updated 12:13 pm EDT, Thu July 25, 2013
Commitments 'are now legally binding'
The European Commission has accepted a proposal from British publisher Penguin -- and German media conglomerate Bertelsmann -- to toss e-book deals it signed with Apple that are in violation of European competition regulations, according to a press release. "After our decision of December 2012, the commitments are now legally binding on Apple and all five publishers including Penguin, restoring a competitive environment in the market for e-books," states the EC's Competition commissioner, Joaquín Almunia.
Apple and the five publishers are accused of violating antitrust regulations when they signed deals for the iBookstore. With Apple's encouragement, the publishers switched to an agency model, a move that allowed them to dictate prices instead of vendors. More controversially they agreed to "most favored nation" clauses, which ensured that the iBookstore would always have the lowest price on any given e-book. Together the changes appear to have inflated average prices in the e-book industry.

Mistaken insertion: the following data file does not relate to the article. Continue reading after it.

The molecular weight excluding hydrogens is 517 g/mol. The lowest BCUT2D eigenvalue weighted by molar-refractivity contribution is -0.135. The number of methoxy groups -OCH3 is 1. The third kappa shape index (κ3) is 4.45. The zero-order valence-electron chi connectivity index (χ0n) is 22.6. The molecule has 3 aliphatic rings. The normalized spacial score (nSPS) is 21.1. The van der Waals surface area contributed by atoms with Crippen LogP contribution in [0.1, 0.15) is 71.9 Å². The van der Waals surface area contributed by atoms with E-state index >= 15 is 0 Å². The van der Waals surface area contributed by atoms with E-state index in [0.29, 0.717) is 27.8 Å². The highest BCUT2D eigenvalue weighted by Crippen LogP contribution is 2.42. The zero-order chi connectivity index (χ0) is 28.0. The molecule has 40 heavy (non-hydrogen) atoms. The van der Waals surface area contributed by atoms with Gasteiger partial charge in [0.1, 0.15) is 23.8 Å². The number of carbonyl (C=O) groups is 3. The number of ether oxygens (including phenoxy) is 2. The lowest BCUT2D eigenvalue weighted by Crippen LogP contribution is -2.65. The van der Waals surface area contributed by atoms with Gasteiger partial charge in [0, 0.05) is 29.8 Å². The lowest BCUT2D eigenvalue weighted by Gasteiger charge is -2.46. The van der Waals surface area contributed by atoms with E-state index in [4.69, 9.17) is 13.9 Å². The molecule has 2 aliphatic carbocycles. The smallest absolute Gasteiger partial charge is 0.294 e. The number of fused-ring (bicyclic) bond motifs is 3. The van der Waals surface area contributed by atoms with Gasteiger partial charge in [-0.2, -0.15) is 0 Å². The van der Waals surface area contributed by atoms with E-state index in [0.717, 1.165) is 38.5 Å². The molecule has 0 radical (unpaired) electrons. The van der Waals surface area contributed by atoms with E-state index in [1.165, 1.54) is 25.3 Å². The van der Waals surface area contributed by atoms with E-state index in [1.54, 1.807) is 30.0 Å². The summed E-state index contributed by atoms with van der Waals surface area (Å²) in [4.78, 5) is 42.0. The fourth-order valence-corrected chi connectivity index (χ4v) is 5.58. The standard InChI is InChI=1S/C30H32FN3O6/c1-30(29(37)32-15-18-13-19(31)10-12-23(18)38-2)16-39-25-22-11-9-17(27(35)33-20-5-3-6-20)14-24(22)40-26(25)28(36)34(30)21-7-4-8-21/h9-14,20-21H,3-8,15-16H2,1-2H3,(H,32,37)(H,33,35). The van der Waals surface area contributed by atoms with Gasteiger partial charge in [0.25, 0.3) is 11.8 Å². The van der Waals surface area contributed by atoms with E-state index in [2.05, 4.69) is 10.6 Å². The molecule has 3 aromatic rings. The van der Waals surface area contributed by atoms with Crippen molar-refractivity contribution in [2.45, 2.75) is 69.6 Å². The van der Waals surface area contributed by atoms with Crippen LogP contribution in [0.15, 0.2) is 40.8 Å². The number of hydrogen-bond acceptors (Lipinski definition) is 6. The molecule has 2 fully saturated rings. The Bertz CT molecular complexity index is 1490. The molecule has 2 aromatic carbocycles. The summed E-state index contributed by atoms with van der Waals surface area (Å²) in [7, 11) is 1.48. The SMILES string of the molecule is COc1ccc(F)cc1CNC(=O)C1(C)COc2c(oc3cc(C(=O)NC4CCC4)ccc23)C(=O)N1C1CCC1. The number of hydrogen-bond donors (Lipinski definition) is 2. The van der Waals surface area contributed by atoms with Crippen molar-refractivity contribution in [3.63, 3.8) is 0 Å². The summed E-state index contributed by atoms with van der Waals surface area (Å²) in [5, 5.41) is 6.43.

Recently the US government ruled against Apple in the same matter. The company was accused of conspiring with publishers to undermine Amazon, which until the iBookstore's launch was typically selling Kindle titles for $10. The publishers settled before they could be brought to trial, leaving Apple alone at court. Apple has promised to appeal the verdict.